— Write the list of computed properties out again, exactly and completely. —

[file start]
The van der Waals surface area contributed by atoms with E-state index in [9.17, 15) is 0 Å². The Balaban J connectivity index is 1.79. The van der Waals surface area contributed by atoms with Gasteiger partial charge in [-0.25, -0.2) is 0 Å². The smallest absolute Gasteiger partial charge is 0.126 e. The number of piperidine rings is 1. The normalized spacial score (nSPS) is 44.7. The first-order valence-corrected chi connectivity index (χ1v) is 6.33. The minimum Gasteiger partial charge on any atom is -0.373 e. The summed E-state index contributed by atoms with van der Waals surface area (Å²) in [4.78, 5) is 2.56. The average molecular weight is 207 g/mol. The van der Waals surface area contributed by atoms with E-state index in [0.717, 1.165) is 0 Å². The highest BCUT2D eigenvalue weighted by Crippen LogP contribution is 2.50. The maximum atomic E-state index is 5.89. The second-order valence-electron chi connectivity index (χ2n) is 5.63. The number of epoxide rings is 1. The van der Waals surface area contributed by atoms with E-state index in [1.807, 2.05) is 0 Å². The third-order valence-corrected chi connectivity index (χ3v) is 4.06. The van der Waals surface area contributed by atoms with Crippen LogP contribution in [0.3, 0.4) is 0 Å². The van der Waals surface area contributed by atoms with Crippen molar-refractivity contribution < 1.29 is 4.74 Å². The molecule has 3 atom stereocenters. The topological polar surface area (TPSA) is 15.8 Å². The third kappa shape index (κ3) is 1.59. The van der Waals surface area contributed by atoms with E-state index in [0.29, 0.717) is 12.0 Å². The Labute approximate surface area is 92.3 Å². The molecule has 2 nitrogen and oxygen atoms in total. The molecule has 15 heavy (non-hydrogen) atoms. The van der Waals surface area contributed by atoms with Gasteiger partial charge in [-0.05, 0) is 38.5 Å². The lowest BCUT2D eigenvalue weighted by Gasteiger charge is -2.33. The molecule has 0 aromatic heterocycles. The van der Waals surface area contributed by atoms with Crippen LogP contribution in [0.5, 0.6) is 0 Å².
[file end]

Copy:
The van der Waals surface area contributed by atoms with E-state index in [9.17, 15) is 0 Å². The Balaban J connectivity index is 1.79. The van der Waals surface area contributed by atoms with Gasteiger partial charge in [-0.25, -0.2) is 0 Å². The smallest absolute Gasteiger partial charge is 0.126 e. The number of piperidine rings is 1. The normalized spacial score (nSPS) is 44.7. The first-order valence-corrected chi connectivity index (χ1v) is 6.33. The minimum Gasteiger partial charge on any atom is -0.373 e. The summed E-state index contributed by atoms with van der Waals surface area (Å²) in [4.78, 5) is 2.56. The average molecular weight is 207 g/mol. The van der Waals surface area contributed by atoms with E-state index in [0.717, 1.165) is 0 Å². The highest BCUT2D eigenvalue weighted by Crippen LogP contribution is 2.50. The maximum atomic E-state index is 5.89. The second-order valence-electron chi connectivity index (χ2n) is 5.63. The number of epoxide rings is 1. The van der Waals surface area contributed by atoms with E-state index in [1.807, 2.05) is 0 Å². The third-order valence-corrected chi connectivity index (χ3v) is 4.06. The van der Waals surface area contributed by atoms with Crippen LogP contribution in [0.3, 0.4) is 0 Å². The van der Waals surface area contributed by atoms with Crippen molar-refractivity contribution < 1.29 is 4.74 Å². The molecule has 3 atom stereocenters. The topological polar surface area (TPSA) is 15.8 Å². The third kappa shape index (κ3) is 1.59. The van der Waals surface area contributed by atoms with E-state index in [0.29, 0.717) is 12.0 Å². The Labute approximate surface area is 92.3 Å². The molecule has 2 nitrogen and oxygen atoms in total. The molecule has 15 heavy (non-hydrogen) atoms. The van der Waals surface area contributed by atoms with Gasteiger partial charge in [-0.05, 0) is 38.5 Å². The lowest BCUT2D eigenvalue weighted by Gasteiger charge is -2.33. The molecule has 0 aromatic heterocycles. The van der Waals surface area contributed by atoms with Crippen LogP contribution in [0.5, 0.6) is 0 Å².